When classifying employees for the purpose of the EEO-1 report submission, employers are instructed to use several classifications based on job level. For example, executive level, managers, mid-level officials, technicians, professionals, sales, admin support, laborers and service workers. When attempting classify their employees based on race, employers will generally use the following categories: white, black, Hispanic, Asian, and American Indian. Lastly, the EEO-1 report requires only that the employer submit employment data requested and not all data obtained from candidates during the hiring process.
Prepare and Submit the EEO-1 Report
Now that the employees have provided their self-identified data or the employer completed on their behalf, the employer can begin preparing the EEO-1 report submission based on the establishment and the characteristics required to be identified. Like most entities in the present day, the EEOC would prefer that employers submit the EEO-1 report via online tools in an attempt to reduce the amount of paperwork the government maintains in physical files. As such, the EEOC has notified employers that paper EEO-1 report submission will only be accepted if the employer has made a prior request and received approval. That said, the EEOC has been known to periodically accept employer proposal establishing alternative reporting methods. Most importantly, employers must not forget to click on the certify report button as their report will not be submitted if they fail to do so.
Track Changes in EEO-1 Reporting Requirements
Like all government regulations, amendments are a necessary part of keeping the regulation up to date. As such, employers must make regulatory change management a part of their EEO-1 report process. More specifically, the EEOC has recently suggested changes to the EEO-1 report categories that would impact the employers that must report. In 2017, the EEOC is considering requirements that could make employers submit compensation-related data (wage earnings and worked hours) in their EEO-1 report submissions. It is important for employers to stay current on the EEO-1 report requirements, as the consequences could be severe for any employer filing an inaccurate or incomplete report. These penalties could include fines or result in federal contract termination.
Expand Your Data for Complete EEO Compliance
Given the possible severe penalties for the filing of an inaccurate or incomplete EEO-1 report, employers should invest in efficient and effective tools for recording and storing the required employment data. As such, for most employers, it would be best to have a detailed hiring process that gathered this data as well as having an employer actively involved in this process. With the insight into the hiring process, an employer should be able to correct any mistakes in employment data in a swift manner to avoid filing an inaccurate or incomplete submission down the road.
The 2017 EEO-1 Report
As previously discussed, the EEOC has contemplated and passed some amendments to the process that will require employers to submit compensation-related data beginning in March 2018. In recent years, there have been additional complaints made to the EEOC as it related to compensation-related discrimination based on ethnicity, gender or race. By requiring employers to submit this compensation-related data in the EEO-1 report, the EEOC will be able to investigate such matters more easily and comprehensively. The new EEO-1 filing deadline will be March 31 from this point forward.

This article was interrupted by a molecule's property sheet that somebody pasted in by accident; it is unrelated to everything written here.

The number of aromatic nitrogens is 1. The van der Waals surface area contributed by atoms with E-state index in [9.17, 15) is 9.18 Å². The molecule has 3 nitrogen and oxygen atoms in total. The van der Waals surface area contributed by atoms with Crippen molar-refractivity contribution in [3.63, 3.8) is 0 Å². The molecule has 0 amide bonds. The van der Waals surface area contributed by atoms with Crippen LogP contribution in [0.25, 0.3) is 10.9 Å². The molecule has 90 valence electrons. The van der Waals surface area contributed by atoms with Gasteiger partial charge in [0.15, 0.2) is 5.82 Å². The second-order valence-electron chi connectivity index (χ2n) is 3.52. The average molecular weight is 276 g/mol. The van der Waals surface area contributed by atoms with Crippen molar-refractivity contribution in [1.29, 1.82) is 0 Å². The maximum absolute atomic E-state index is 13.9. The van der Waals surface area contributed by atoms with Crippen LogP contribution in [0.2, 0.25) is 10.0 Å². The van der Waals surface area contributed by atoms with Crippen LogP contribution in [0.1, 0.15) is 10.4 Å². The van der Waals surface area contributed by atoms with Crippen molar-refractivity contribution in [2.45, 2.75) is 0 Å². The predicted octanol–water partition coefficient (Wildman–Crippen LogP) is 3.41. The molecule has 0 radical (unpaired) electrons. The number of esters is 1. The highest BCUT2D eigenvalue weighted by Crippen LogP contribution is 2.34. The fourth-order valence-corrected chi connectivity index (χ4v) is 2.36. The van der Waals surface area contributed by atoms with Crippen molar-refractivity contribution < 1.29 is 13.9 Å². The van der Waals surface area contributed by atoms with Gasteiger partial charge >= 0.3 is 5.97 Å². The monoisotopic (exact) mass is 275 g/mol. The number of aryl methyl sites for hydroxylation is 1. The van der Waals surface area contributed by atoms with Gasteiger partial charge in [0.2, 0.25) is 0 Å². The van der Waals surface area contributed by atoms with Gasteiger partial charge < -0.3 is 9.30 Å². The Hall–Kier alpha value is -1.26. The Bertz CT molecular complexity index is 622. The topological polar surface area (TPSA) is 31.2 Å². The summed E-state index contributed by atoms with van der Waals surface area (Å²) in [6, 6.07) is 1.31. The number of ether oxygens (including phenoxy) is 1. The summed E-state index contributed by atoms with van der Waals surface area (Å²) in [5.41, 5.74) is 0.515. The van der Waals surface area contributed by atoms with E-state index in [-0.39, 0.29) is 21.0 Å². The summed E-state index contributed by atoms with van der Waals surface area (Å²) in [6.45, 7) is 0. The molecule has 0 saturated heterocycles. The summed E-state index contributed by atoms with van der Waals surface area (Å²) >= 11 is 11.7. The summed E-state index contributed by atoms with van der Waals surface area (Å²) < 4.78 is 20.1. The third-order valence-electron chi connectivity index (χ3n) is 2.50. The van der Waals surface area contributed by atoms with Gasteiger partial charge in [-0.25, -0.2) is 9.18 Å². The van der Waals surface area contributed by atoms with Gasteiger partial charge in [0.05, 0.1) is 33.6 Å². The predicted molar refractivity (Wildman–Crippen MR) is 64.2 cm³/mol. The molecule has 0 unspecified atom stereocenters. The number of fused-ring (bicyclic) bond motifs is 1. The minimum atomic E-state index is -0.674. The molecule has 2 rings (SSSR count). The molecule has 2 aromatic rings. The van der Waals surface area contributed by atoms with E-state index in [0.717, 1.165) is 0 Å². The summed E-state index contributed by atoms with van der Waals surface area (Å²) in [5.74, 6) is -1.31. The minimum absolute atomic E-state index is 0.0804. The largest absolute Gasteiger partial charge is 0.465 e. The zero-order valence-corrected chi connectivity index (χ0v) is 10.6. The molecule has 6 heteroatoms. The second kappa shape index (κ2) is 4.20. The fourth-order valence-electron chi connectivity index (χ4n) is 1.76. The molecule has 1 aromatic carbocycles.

In addition, the EEOC has released their plans to publish reports compiled with data they have aggregated from employers to serve as training materials for their investigators in an attempt to identify possible discrimination indicators that would warrant further investigation.
The 2017 EEO-1 Report: Summary Pay Data
In the recently amended EEO-1 report changes, employers must provide compensation-related data in their 2018 filings with the EEOC. The compensation-related data must include all full and part-time employees and the total amount within the EEOC’s 12 pay ranges for those listed EEO-1 job categories.
The twelve pay bands are as follows:
- $19,239 and under
- $208,000 and over
The 2017 EEO-1 Report: Hours Worked Data
In addition to the requirement for compensation-related data, employers will need to also provide data on the hours worked by each of the full and part-time employees again classified according to the aforementioned 12 pay ranges. The EEOC has asked to include the worked hour’s data in the EEO-1 report to allow for the factor of part-time employment to be factored into their compensation-related data analysis. The data on the number of hours worked must be recorded in accordance with the requirements of the Fair Labor Standards Act (FLSA). If an employer has employees that are classified as exempt employees under the FLSA, employers will have the option to report 20 hours for those working part-time on a weekly basis or 40 hours for those working full-time on a weekly basis. The employer could also just report the number of hours the employee actually worked as well.
Preparation for the 2017 EEO-1 Reporting Requirements
Given the extent of the changes that will be coming for the March 31, 2018 submission of the EEO-1 report, employers must begin their preparations. Employers may want to begin self-audit work to truly understand their compensation-related data and if there are any disparities based on gender, race or job category. This will allow employers the necessary time to explain any of these disparities and rationalize them.
Employers who want to get their arms around compensation-related day should access their existing payrolls systems to determine the systems capabilities in generating the required reports with the necessary information, communicate with their legal teams to truly understand the new requirements, develop the necessary policies and procedures to handle this new process for submission, and map the existing employer pay ranges to the 12 pay ranges specified by EEOC. There are more steps that can be taken, but the most important piece is to get started now.
If you need help understanding EEO-1, you can post your legal need on UpCounsel’s marketplace. UpCounsel accepts on the top 5 percent to its site. Lawyers from UpCounsel come from law schools such as Harvard Law and Yale Law and average 14 years of legal experience, including work with or on behalf of companies like Google, Stripe, and Twilio.